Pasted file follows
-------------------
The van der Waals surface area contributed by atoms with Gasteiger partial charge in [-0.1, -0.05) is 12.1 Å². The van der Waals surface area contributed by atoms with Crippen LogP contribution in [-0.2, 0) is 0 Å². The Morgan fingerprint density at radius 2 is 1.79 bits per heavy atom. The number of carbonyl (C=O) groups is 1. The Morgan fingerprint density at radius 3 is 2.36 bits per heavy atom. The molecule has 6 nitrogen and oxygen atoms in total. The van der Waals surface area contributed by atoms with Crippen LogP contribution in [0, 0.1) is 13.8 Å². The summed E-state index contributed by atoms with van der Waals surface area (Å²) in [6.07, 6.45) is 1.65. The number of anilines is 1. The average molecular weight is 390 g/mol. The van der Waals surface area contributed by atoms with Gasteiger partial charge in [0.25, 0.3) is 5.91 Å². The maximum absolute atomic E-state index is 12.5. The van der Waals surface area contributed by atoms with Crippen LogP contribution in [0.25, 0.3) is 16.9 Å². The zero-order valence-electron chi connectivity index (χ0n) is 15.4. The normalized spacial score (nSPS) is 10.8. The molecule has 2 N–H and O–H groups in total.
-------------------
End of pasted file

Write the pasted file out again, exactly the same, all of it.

The van der Waals surface area contributed by atoms with Gasteiger partial charge in [-0.1, -0.05) is 12.1 Å². The van der Waals surface area contributed by atoms with Crippen LogP contribution in [-0.2, 0) is 0 Å². The Morgan fingerprint density at radius 2 is 1.79 bits per heavy atom. The number of carbonyl (C=O) groups is 1. The Morgan fingerprint density at radius 3 is 2.36 bits per heavy atom. The molecule has 6 nitrogen and oxygen atoms in total. The van der Waals surface area contributed by atoms with Crippen LogP contribution in [0, 0.1) is 13.8 Å². The summed E-state index contributed by atoms with van der Waals surface area (Å²) in [6.07, 6.45) is 1.65. The number of anilines is 1. The average molecular weight is 390 g/mol. The van der Waals surface area contributed by atoms with Gasteiger partial charge in [0.25, 0.3) is 5.91 Å². The maximum absolute atomic E-state index is 12.5. The van der Waals surface area contributed by atoms with Crippen LogP contribution in [0.25, 0.3) is 16.9 Å². The zero-order valence-electron chi connectivity index (χ0n) is 15.4. The normalized spacial score (nSPS) is 10.8. The molecule has 2 N–H and O–H groups in total.